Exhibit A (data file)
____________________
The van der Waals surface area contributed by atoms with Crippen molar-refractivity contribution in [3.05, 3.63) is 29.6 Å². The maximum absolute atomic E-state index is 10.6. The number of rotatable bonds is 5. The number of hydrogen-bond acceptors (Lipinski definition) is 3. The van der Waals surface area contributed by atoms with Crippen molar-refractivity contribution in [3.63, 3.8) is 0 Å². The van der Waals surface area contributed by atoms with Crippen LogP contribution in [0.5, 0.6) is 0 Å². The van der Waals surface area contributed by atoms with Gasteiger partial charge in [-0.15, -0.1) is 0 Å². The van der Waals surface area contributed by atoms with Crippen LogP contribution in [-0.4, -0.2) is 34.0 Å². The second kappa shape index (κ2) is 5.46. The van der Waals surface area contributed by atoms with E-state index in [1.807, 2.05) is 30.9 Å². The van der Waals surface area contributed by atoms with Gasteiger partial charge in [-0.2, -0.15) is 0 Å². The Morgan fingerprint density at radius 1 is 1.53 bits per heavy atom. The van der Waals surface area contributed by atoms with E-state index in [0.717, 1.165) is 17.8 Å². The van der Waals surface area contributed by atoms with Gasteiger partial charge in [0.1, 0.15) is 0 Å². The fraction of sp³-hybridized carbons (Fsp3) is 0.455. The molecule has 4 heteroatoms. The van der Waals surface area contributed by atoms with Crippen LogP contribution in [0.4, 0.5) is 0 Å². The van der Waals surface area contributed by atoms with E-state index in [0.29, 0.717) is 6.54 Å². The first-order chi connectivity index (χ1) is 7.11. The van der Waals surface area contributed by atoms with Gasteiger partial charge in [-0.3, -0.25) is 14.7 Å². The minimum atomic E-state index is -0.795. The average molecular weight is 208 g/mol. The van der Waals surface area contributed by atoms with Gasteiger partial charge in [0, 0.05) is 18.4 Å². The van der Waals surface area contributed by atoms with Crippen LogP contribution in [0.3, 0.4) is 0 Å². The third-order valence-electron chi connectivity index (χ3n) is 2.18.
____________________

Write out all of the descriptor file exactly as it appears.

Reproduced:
The van der Waals surface area contributed by atoms with Crippen molar-refractivity contribution in [3.05, 3.63) is 29.6 Å². The maximum absolute atomic E-state index is 10.6. The number of rotatable bonds is 5. The number of hydrogen-bond acceptors (Lipinski definition) is 3. The van der Waals surface area contributed by atoms with Crippen molar-refractivity contribution in [3.63, 3.8) is 0 Å². The van der Waals surface area contributed by atoms with Crippen LogP contribution in [0.5, 0.6) is 0 Å². The van der Waals surface area contributed by atoms with Gasteiger partial charge in [-0.15, -0.1) is 0 Å². The van der Waals surface area contributed by atoms with Crippen LogP contribution in [-0.4, -0.2) is 34.0 Å². The second kappa shape index (κ2) is 5.46. The van der Waals surface area contributed by atoms with E-state index in [1.807, 2.05) is 30.9 Å². The van der Waals surface area contributed by atoms with Gasteiger partial charge in [-0.2, -0.15) is 0 Å². The Morgan fingerprint density at radius 1 is 1.53 bits per heavy atom. The van der Waals surface area contributed by atoms with E-state index in [0.717, 1.165) is 17.8 Å². The van der Waals surface area contributed by atoms with Gasteiger partial charge in [0.1, 0.15) is 0 Å². The fraction of sp³-hybridized carbons (Fsp3) is 0.455. The molecule has 4 heteroatoms. The van der Waals surface area contributed by atoms with Crippen LogP contribution in [0.4, 0.5) is 0 Å². The van der Waals surface area contributed by atoms with E-state index in [0.29, 0.717) is 6.54 Å². The first-order chi connectivity index (χ1) is 7.11. The van der Waals surface area contributed by atoms with Gasteiger partial charge in [-0.3, -0.25) is 14.7 Å². The minimum atomic E-state index is -0.795. The average molecular weight is 208 g/mol. The van der Waals surface area contributed by atoms with Gasteiger partial charge in [0, 0.05) is 18.4 Å². The van der Waals surface area contributed by atoms with Crippen LogP contribution in [0.3, 0.4) is 0 Å². The third-order valence-electron chi connectivity index (χ3n) is 2.18.